Serena Williams of the United States won the gold against Maria Sharapova.
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WIMBLEDON, England — As Serena Williams stood atop the medal podium, her career Golden Slam complete thanks to an Olympic rout, the gusty wind on Centre Court blew the U.S. flag off its pole midway through the national anthem.
Old Glory came to rest in front of the Royal Box.
"It was probably flying to come hug me because the flag was so happy," Williams said.
Williams wore a smile herself after she became only the second woman to achieve a Golden Slam, winning the most lopsided women's final in Olympic history Saturday by beating Maria Sharapova 6-0, 6-1.
The victory completed a remarkable run of domination by the No. 4-seeded Williams, who lost only 17 games in six matches en route to her first singles gold medal. She went 13-0 this summer at the All England Club, where she won her fifth Wimbledon title a month ago.
It took the No. 3-seeded Sharapova 45 minutes to win a game, and by then she trailed 6-0, 3-0. Williams dominated with her serve and repeatedly blasted winners from the baseline, taking a big swing with almost every stroke despite the windy conditions on Centre Court.
Williams said the tournament was the best she has played from start to finish.
"I was so focused here," she said. "I remember I was serving and I was thinking: 'Serena, this is your best chance to win a gold medal. You're at Wimbledon, you're on grass, you play great on grass, pull it together, just win this.' And that's what I thought about."
The career Golden Slam was first achieved by Steffi Graf, who did it when she won at the Olympics in 1988 after sweeping all four major titles.
"Growing up watching her, I always liked her," Williams said. "Having a chance to be mentioned in the same name -- I always thought, 'OK, one person I'll never be mentioned in the same name is Steffi Graf. She's done everything.'"
Williams can add the gold medal to her 14 Grand Slam singles championships, the most of any active woman. She's the first player to achieve a Golden Slam in both singles and doubles.
Sharapova completed a career Grand Slam in June by winning the French Open, but Williams beat her for the eighth consecutive time. The most one-sided previous women's final was in 1920, when Suzanne Lenglen of France beat Dorothy Holman of Britain 6-3, 6-0.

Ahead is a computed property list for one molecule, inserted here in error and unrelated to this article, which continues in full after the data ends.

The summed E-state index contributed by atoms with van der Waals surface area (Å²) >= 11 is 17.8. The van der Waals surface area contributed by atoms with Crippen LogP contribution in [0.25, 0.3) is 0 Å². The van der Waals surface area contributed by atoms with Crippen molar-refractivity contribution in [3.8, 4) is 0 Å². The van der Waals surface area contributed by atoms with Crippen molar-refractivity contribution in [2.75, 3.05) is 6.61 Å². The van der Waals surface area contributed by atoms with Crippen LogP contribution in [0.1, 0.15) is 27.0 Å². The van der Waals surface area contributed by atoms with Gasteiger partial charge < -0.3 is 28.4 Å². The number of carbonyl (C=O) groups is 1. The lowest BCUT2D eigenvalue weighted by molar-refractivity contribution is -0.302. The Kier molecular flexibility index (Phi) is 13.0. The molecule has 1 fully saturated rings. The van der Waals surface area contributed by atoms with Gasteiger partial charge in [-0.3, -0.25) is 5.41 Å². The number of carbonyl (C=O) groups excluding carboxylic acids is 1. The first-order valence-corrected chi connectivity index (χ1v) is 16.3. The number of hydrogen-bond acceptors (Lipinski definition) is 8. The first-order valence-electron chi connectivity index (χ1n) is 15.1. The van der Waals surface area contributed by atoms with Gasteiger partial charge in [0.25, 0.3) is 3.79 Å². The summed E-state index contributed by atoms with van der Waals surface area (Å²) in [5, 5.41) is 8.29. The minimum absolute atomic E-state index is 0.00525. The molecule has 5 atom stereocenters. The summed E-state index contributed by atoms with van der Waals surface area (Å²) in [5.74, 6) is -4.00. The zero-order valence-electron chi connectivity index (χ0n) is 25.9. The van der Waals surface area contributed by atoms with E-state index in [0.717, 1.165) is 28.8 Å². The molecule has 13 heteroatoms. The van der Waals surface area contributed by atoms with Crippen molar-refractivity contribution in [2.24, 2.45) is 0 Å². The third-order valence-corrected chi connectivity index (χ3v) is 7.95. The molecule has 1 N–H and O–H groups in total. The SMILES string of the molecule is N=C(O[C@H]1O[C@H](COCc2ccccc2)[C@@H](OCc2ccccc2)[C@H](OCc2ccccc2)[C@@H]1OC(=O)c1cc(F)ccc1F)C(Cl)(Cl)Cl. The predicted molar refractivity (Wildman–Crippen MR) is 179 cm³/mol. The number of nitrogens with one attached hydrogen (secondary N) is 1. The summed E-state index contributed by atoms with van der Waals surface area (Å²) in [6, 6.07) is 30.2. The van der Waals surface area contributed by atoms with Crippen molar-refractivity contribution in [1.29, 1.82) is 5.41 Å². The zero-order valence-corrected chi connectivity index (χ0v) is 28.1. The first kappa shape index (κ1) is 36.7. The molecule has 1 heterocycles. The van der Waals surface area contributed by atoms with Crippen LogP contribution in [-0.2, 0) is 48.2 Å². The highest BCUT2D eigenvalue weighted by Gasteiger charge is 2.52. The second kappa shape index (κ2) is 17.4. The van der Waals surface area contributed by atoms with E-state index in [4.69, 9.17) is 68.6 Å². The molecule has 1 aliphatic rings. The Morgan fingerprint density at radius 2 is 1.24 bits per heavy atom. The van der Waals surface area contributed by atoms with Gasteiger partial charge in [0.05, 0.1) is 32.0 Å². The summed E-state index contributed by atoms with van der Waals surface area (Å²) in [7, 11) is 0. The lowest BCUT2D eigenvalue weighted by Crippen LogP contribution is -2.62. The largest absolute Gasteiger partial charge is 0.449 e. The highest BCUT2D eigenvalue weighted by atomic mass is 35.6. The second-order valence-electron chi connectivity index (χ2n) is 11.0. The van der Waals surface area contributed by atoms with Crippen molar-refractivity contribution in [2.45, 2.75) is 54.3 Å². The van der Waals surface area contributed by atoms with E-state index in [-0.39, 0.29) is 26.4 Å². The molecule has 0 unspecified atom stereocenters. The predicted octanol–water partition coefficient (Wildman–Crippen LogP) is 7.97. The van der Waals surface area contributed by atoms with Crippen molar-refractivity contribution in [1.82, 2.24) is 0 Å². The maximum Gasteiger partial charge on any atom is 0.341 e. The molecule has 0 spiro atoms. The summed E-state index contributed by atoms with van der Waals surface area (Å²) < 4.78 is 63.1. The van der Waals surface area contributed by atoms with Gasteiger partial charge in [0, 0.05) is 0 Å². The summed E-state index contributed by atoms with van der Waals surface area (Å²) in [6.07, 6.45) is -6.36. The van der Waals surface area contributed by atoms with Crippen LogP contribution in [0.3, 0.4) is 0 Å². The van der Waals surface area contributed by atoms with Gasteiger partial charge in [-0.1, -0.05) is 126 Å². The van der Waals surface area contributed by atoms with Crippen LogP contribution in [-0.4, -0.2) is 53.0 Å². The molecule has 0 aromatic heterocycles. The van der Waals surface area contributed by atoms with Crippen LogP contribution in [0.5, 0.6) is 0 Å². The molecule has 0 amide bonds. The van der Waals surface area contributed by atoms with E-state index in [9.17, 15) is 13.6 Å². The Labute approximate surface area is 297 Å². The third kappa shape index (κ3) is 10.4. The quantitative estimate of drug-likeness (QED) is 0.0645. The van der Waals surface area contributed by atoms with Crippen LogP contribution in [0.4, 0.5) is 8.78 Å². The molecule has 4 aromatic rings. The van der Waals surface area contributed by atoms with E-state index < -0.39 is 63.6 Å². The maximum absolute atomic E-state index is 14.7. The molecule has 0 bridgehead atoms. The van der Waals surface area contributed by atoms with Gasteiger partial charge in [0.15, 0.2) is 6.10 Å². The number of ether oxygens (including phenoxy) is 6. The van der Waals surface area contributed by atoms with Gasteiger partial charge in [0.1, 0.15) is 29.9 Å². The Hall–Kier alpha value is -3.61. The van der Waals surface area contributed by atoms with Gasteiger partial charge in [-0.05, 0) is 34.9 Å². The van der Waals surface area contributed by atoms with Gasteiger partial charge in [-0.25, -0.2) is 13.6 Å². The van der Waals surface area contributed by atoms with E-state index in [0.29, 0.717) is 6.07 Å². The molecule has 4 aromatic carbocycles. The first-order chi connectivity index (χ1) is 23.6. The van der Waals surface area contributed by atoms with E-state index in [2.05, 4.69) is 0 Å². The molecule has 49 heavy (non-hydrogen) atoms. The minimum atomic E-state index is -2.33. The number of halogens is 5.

Top-seeded Victoria Azarenka of Belarus won the bronze by beating No. 14-seeded Maria Kirilenko of Russia 6-3, 6-4. Sharapova's loss allowed Azarenka to retain the No. 1 ranking.
Roger Federer will try to complete a career Golden Slam when he plays Andy Murray of Britain in the men's final Sunday.
Williams took charge of her final from the start, sweeping the first eight points. The crowd wanted to see a contest and saved its biggest cheers for the rare occasions when Sharapova won a point.
Mostly she was lunging or whiffing as the ball whizzed past, or caught off-balance trying to block back shots at her feet. Williams finished with 10 aces, 24 winners and only seven unforced errors.
"She's playing incredibly confident tennis," Sharapova said. "Her shots were very powerful."
There was no giving up by the Russian, one of the most dogged players on the women's tour, but there was no letup from Williams.
"Against Maria, if you give her any hope, she's trying to come back," Williams said. "She won that one game and I could see her pumping her fist, and I was like, 'Oh boy, here she comes.' It was really important for me to almost go out there and just do everything."
When Williams ripped a return winner for a 2-0 lead in the second set, she screamed "Come on!" as if trying to jump-start her game.
She had a similar outburst two games later after whacking a winner to erase a break point, one of only two she faced.
She was broken just once in the tournament.
At 15-15 in the final game, a spectator shouted, "Don't give up, Maria."
Soon Williams closed out the victory with her 60th ace of the tournament, then let out a long scream. After shaking hands with Sharapova, Williams hopped a dozen times on the grass she loves, waved, and hopped some more.
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